So, we are driving down the road. On our way home from a holiday at the parents' house in western Missouri. Lovely countryside, those Ozarks!
Ok, so we are tooling along I-44, and we pass two semi trucks. They are both hauling chickens. Imagine this: A semi truck, stacked as high as it can be, with crates of chickens. Each chicken crate is about an inch bigger than each chicken. Wire. One could see right in.
These were freak of nature genetically bred oversized birds, too. OK, You know the size of a chicken breast at a restaurant? Think how big that is. Now, think about the last time you were on a farm and saw a real live chicken. Those are NOT the chickens that will yield the big chicken breast that's on your plate. No, in order to get one like that you need genetic mutation chickens. Like the ones in the truck.
These chickens were sick. Patches of featherless skin. Ripped and raw red, pink. White feathers flying at our windshield in the wind. Were the ones on the outside edge going 65 mph the lucky ones, or the ones stacked in the middle, in the dark, with barely enough air to survive the trip to the slaughter house? For that is surely where these poor animals were going. I couldn't decide which birds had it worse. But the all looked so bad.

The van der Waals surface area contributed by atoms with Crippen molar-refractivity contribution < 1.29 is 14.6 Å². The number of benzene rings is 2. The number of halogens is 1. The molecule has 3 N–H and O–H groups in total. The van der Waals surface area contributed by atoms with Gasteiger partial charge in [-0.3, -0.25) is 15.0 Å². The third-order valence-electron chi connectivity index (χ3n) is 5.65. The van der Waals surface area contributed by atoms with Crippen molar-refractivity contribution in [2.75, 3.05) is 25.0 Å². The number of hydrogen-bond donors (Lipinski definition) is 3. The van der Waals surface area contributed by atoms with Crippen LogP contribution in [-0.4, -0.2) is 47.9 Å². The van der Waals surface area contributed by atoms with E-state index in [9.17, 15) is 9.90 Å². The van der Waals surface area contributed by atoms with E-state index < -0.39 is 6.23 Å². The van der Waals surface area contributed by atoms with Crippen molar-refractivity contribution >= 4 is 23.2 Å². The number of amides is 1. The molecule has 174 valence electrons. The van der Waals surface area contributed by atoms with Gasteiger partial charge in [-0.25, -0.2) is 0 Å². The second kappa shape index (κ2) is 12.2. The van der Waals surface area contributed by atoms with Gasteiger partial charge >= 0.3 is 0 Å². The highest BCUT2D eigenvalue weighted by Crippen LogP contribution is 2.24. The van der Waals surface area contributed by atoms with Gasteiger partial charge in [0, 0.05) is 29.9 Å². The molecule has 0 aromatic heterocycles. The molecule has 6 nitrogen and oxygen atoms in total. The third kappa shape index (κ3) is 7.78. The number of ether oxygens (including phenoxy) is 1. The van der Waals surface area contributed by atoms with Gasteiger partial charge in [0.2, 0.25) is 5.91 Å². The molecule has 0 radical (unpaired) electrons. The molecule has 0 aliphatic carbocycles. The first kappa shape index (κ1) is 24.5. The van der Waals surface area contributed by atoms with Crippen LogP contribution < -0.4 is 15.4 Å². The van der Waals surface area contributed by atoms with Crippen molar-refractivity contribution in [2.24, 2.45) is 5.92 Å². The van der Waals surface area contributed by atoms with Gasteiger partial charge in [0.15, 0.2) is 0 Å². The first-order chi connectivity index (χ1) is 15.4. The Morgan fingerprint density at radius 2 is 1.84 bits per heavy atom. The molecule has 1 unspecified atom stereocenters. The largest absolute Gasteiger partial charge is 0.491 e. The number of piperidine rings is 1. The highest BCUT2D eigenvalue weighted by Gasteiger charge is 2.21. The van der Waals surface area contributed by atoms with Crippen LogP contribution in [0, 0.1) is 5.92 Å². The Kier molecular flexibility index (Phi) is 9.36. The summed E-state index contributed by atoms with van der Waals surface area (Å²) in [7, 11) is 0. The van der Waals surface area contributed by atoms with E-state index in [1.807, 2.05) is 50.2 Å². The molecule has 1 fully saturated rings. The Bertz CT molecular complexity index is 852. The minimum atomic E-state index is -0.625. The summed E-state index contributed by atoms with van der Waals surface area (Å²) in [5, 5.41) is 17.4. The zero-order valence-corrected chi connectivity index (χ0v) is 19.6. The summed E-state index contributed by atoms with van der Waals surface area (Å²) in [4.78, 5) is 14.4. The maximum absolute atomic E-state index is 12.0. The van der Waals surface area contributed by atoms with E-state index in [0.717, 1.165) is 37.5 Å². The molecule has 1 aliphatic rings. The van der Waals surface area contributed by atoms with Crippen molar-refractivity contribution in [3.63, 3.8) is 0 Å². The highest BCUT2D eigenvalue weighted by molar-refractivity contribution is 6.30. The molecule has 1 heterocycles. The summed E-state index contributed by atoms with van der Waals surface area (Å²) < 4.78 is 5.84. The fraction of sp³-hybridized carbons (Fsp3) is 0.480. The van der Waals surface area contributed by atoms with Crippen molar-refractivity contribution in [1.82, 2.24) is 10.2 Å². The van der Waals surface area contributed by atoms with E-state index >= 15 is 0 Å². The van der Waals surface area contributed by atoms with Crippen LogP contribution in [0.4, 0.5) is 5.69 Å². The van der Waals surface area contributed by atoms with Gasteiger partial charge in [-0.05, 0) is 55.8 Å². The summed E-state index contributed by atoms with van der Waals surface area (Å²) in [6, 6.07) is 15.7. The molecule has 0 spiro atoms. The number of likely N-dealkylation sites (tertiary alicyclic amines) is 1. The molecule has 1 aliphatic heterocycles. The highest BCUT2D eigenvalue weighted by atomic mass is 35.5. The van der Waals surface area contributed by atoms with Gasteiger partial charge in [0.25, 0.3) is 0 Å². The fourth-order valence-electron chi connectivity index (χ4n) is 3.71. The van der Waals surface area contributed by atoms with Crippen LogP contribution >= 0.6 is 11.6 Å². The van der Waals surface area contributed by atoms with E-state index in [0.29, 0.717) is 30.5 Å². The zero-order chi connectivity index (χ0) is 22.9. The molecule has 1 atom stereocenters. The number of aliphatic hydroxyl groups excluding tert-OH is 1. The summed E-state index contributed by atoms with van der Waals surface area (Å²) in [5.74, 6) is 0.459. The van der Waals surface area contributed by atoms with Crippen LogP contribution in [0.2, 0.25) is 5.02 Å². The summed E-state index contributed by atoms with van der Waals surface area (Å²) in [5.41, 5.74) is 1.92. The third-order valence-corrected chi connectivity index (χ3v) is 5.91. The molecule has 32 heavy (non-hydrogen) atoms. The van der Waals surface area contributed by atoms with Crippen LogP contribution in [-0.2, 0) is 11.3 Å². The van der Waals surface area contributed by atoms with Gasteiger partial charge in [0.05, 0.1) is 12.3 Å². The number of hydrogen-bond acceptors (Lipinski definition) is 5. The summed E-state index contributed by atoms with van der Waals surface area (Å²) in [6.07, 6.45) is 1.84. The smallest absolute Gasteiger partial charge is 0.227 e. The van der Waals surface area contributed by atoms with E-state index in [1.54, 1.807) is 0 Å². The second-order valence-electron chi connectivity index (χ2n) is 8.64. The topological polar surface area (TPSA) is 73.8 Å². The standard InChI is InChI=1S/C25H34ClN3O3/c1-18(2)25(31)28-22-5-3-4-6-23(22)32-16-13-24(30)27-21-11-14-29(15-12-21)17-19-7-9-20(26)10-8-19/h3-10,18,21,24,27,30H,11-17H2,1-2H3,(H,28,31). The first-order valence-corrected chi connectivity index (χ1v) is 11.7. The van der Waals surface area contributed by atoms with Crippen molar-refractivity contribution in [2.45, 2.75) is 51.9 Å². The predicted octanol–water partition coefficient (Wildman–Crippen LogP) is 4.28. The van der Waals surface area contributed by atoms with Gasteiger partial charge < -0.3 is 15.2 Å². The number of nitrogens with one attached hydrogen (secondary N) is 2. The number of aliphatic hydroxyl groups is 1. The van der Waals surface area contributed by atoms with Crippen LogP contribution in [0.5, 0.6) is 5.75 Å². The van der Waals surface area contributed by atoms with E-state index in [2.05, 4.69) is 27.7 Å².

And I cried, and the kids cried. Yes, I know. There is human suffering in the world, and we all need to be aware of it and do what we can to alleviate it in all its various forms. But part of being human is also treating the animals that are in our care in a humane way.
And after I cried, I thought: Eeeeeeeew! I eat that????? Imagine the stress those birds are under. Does stress leak into their flesh? Does sickness leak into their flesh? Does eating stress and illness cause stress and illness? Can this sort of thing really be good for US?
I've already been working hard on changing my shopping habits. Simpler, more from scratch. As much local and organic as I can manage within my budget. Fresh eggs, that sort of thing.
It will mean less chicken, but suddenly locally farmed free range chickens that have been treated well is very important to me.
There is so much broken with this world, and I can't fix it. But I've got a house full of sick kids here, and the least I can do is ask myself if feeding sick animals to sick kids is going to get us any healthier.
I think I know the answer to that one.